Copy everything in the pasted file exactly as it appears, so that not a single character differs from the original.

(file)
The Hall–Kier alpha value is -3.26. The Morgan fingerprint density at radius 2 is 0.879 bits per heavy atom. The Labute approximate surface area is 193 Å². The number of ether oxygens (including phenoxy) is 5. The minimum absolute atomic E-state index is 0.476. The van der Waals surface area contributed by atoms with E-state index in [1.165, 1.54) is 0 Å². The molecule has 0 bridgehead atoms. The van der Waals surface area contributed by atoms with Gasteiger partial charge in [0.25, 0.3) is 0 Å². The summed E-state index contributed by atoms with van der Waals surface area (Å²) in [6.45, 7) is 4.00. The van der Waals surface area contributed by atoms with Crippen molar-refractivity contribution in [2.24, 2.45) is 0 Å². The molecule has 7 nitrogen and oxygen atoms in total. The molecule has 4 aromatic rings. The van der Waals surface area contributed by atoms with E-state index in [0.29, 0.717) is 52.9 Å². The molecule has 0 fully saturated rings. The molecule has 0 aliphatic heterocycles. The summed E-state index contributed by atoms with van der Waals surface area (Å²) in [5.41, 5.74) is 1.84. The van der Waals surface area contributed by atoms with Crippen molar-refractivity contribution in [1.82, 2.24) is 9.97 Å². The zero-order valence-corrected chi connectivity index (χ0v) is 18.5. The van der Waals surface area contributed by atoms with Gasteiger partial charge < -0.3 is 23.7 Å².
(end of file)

The Hall–Kier alpha value is -3.26. The Morgan fingerprint density at radius 2 is 0.879 bits per heavy atom. The Labute approximate surface area is 193 Å². The number of ether oxygens (including phenoxy) is 5. The minimum absolute atomic E-state index is 0.476. The van der Waals surface area contributed by atoms with E-state index in [1.165, 1.54) is 0 Å². The molecule has 0 bridgehead atoms. The van der Waals surface area contributed by atoms with Gasteiger partial charge in [0.25, 0.3) is 0 Å². The summed E-state index contributed by atoms with van der Waals surface area (Å²) in [6.45, 7) is 4.00. The van der Waals surface area contributed by atoms with Crippen molar-refractivity contribution in [2.24, 2.45) is 0 Å². The molecule has 7 nitrogen and oxygen atoms in total. The molecule has 4 aromatic rings. The van der Waals surface area contributed by atoms with E-state index in [0.29, 0.717) is 52.9 Å². The molecule has 0 fully saturated rings. The molecule has 0 aliphatic heterocycles. The summed E-state index contributed by atoms with van der Waals surface area (Å²) in [5.41, 5.74) is 1.84. The van der Waals surface area contributed by atoms with Crippen molar-refractivity contribution in [1.82, 2.24) is 9.97 Å². The zero-order valence-corrected chi connectivity index (χ0v) is 18.5. The van der Waals surface area contributed by atoms with Gasteiger partial charge < -0.3 is 23.7 Å².